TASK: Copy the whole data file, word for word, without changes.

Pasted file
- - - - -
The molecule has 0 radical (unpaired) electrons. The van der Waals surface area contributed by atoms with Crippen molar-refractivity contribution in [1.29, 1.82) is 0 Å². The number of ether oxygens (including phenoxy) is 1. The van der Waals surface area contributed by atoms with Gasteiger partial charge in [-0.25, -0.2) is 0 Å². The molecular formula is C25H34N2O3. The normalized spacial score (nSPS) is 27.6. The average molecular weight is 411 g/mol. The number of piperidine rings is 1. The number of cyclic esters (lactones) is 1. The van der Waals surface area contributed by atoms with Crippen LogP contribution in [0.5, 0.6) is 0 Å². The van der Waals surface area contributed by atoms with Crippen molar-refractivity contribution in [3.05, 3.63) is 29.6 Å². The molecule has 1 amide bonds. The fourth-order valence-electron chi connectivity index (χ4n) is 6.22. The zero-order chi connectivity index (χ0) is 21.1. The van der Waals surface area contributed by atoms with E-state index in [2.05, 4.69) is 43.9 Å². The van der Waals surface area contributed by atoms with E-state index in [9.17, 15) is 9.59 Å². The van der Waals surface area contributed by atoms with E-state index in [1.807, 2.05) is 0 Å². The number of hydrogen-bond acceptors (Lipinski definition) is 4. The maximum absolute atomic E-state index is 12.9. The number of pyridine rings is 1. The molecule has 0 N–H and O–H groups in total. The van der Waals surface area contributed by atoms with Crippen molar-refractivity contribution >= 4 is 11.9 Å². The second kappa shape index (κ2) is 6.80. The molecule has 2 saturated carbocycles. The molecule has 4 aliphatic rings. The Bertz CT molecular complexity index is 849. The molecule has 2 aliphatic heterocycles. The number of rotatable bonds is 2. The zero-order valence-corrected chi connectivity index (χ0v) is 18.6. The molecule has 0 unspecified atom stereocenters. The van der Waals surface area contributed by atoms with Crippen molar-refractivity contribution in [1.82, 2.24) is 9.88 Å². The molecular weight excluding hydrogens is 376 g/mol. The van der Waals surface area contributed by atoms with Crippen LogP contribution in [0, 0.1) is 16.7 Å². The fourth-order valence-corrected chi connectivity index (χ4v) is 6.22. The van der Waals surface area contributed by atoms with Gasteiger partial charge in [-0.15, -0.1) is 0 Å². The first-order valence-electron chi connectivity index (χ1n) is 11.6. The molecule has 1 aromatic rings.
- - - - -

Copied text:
The molecule has 0 radical (unpaired) electrons. The van der Waals surface area contributed by atoms with Crippen molar-refractivity contribution in [1.29, 1.82) is 0 Å². The number of ether oxygens (including phenoxy) is 1. The van der Waals surface area contributed by atoms with Gasteiger partial charge in [-0.25, -0.2) is 0 Å². The molecular formula is C25H34N2O3. The normalized spacial score (nSPS) is 27.6. The average molecular weight is 411 g/mol. The number of piperidine rings is 1. The number of cyclic esters (lactones) is 1. The van der Waals surface area contributed by atoms with Crippen LogP contribution in [0.5, 0.6) is 0 Å². The van der Waals surface area contributed by atoms with Crippen molar-refractivity contribution in [3.05, 3.63) is 29.6 Å². The molecule has 1 amide bonds. The fourth-order valence-electron chi connectivity index (χ4n) is 6.22. The zero-order chi connectivity index (χ0) is 21.1. The van der Waals surface area contributed by atoms with E-state index in [2.05, 4.69) is 43.9 Å². The van der Waals surface area contributed by atoms with E-state index in [9.17, 15) is 9.59 Å². The van der Waals surface area contributed by atoms with E-state index in [1.807, 2.05) is 0 Å². The number of hydrogen-bond acceptors (Lipinski definition) is 4. The maximum absolute atomic E-state index is 12.9. The number of pyridine rings is 1. The molecule has 0 N–H and O–H groups in total. The van der Waals surface area contributed by atoms with Crippen molar-refractivity contribution >= 4 is 11.9 Å². The second kappa shape index (κ2) is 6.80. The molecule has 2 saturated carbocycles. The molecule has 4 aliphatic rings. The Bertz CT molecular complexity index is 849. The molecule has 2 aliphatic heterocycles. The number of rotatable bonds is 2. The zero-order valence-corrected chi connectivity index (χ0v) is 18.6. The molecule has 0 unspecified atom stereocenters. The van der Waals surface area contributed by atoms with Crippen molar-refractivity contribution in [1.82, 2.24) is 9.88 Å². The molecular weight excluding hydrogens is 376 g/mol. The van der Waals surface area contributed by atoms with Crippen LogP contribution in [0, 0.1) is 16.7 Å². The fourth-order valence-corrected chi connectivity index (χ4v) is 6.22. The van der Waals surface area contributed by atoms with Gasteiger partial charge in [-0.15, -0.1) is 0 Å². The first-order valence-electron chi connectivity index (χ1n) is 11.6. The molecule has 1 aromatic rings.